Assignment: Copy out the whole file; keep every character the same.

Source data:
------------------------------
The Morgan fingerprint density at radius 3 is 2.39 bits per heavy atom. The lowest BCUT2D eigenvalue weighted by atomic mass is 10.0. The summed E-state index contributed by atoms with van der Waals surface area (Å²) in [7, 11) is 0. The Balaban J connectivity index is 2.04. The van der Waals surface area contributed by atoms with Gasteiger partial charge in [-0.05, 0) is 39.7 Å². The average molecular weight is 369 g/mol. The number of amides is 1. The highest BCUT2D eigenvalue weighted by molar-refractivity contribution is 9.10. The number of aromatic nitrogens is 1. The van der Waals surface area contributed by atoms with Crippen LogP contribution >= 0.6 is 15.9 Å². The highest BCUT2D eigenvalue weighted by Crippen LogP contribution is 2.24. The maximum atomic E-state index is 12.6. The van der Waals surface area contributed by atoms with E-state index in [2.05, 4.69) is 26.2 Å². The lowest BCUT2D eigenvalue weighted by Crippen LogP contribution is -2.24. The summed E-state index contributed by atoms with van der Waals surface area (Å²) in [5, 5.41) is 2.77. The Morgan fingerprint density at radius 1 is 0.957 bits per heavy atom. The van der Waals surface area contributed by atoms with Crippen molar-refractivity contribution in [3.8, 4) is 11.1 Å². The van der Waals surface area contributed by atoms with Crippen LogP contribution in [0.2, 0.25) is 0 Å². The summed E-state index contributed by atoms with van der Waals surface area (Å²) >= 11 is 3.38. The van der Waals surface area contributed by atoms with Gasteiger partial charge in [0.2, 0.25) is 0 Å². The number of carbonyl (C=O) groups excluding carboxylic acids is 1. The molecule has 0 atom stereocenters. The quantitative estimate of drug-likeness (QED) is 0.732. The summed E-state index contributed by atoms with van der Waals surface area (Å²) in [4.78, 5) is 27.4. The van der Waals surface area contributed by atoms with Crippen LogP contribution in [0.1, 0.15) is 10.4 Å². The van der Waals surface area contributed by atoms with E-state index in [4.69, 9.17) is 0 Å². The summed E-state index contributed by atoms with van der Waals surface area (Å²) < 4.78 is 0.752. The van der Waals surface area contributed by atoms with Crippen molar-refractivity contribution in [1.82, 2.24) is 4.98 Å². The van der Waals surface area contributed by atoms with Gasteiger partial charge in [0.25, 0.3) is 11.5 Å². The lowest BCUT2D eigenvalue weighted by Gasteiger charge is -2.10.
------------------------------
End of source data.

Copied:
The Morgan fingerprint density at radius 3 is 2.39 bits per heavy atom. The lowest BCUT2D eigenvalue weighted by atomic mass is 10.0. The summed E-state index contributed by atoms with van der Waals surface area (Å²) in [7, 11) is 0. The Balaban J connectivity index is 2.04. The van der Waals surface area contributed by atoms with Gasteiger partial charge in [-0.05, 0) is 39.7 Å². The average molecular weight is 369 g/mol. The number of amides is 1. The highest BCUT2D eigenvalue weighted by molar-refractivity contribution is 9.10. The number of aromatic nitrogens is 1. The van der Waals surface area contributed by atoms with Crippen LogP contribution >= 0.6 is 15.9 Å². The highest BCUT2D eigenvalue weighted by Crippen LogP contribution is 2.24. The maximum atomic E-state index is 12.6. The van der Waals surface area contributed by atoms with E-state index in [2.05, 4.69) is 26.2 Å². The lowest BCUT2D eigenvalue weighted by Crippen LogP contribution is -2.24. The summed E-state index contributed by atoms with van der Waals surface area (Å²) in [5, 5.41) is 2.77. The Morgan fingerprint density at radius 1 is 0.957 bits per heavy atom. The van der Waals surface area contributed by atoms with Crippen molar-refractivity contribution in [3.8, 4) is 11.1 Å². The van der Waals surface area contributed by atoms with Crippen LogP contribution in [0.2, 0.25) is 0 Å². The summed E-state index contributed by atoms with van der Waals surface area (Å²) >= 11 is 3.38. The van der Waals surface area contributed by atoms with Gasteiger partial charge in [0.2, 0.25) is 0 Å². The number of carbonyl (C=O) groups excluding carboxylic acids is 1. The molecule has 0 atom stereocenters. The quantitative estimate of drug-likeness (QED) is 0.732. The summed E-state index contributed by atoms with van der Waals surface area (Å²) in [4.78, 5) is 27.4. The van der Waals surface area contributed by atoms with Crippen LogP contribution in [0.1, 0.15) is 10.4 Å². The van der Waals surface area contributed by atoms with E-state index in [4.69, 9.17) is 0 Å². The summed E-state index contributed by atoms with van der Waals surface area (Å²) < 4.78 is 0.752. The van der Waals surface area contributed by atoms with Crippen molar-refractivity contribution in [1.82, 2.24) is 4.98 Å². The van der Waals surface area contributed by atoms with Gasteiger partial charge in [0.25, 0.3) is 11.5 Å². The lowest BCUT2D eigenvalue weighted by Gasteiger charge is -2.10.